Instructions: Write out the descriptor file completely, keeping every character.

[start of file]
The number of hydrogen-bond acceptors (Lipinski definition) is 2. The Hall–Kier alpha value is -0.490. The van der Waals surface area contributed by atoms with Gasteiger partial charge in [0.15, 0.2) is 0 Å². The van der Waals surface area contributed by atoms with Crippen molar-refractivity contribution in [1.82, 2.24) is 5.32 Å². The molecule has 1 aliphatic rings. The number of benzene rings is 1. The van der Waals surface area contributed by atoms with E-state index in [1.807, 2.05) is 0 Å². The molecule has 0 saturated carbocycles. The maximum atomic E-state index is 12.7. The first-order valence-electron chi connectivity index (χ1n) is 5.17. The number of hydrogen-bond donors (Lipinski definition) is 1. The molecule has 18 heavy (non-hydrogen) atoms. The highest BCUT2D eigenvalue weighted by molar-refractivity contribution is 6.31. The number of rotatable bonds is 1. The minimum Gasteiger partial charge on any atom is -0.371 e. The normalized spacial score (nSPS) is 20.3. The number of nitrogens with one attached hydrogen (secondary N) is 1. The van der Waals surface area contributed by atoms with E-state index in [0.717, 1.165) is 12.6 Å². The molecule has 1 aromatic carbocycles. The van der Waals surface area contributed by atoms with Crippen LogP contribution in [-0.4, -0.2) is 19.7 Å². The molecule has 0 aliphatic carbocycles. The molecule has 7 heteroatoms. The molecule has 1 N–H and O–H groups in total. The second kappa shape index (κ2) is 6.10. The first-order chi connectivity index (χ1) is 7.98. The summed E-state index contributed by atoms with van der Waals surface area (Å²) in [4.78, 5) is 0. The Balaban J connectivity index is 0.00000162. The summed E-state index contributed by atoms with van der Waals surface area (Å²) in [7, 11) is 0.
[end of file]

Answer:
The number of hydrogen-bond acceptors (Lipinski definition) is 2. The Hall–Kier alpha value is -0.490. The van der Waals surface area contributed by atoms with Gasteiger partial charge in [0.15, 0.2) is 0 Å². The van der Waals surface area contributed by atoms with Crippen molar-refractivity contribution in [1.82, 2.24) is 5.32 Å². The molecule has 1 aliphatic rings. The number of benzene rings is 1. The van der Waals surface area contributed by atoms with E-state index in [1.807, 2.05) is 0 Å². The molecule has 0 saturated carbocycles. The maximum atomic E-state index is 12.7. The first-order valence-electron chi connectivity index (χ1n) is 5.17. The number of hydrogen-bond donors (Lipinski definition) is 1. The molecule has 18 heavy (non-hydrogen) atoms. The highest BCUT2D eigenvalue weighted by molar-refractivity contribution is 6.31. The number of rotatable bonds is 1. The minimum Gasteiger partial charge on any atom is -0.371 e. The normalized spacial score (nSPS) is 20.3. The number of nitrogens with one attached hydrogen (secondary N) is 1. The van der Waals surface area contributed by atoms with E-state index in [0.717, 1.165) is 12.6 Å². The molecule has 1 aromatic carbocycles. The van der Waals surface area contributed by atoms with Crippen LogP contribution in [-0.4, -0.2) is 19.7 Å². The molecule has 0 aliphatic carbocycles. The molecule has 7 heteroatoms. The molecule has 1 N–H and O–H groups in total. The second kappa shape index (κ2) is 6.10. The first-order chi connectivity index (χ1) is 7.98. The summed E-state index contributed by atoms with van der Waals surface area (Å²) in [4.78, 5) is 0. The Balaban J connectivity index is 0.00000162. The summed E-state index contributed by atoms with van der Waals surface area (Å²) in [7, 11) is 0.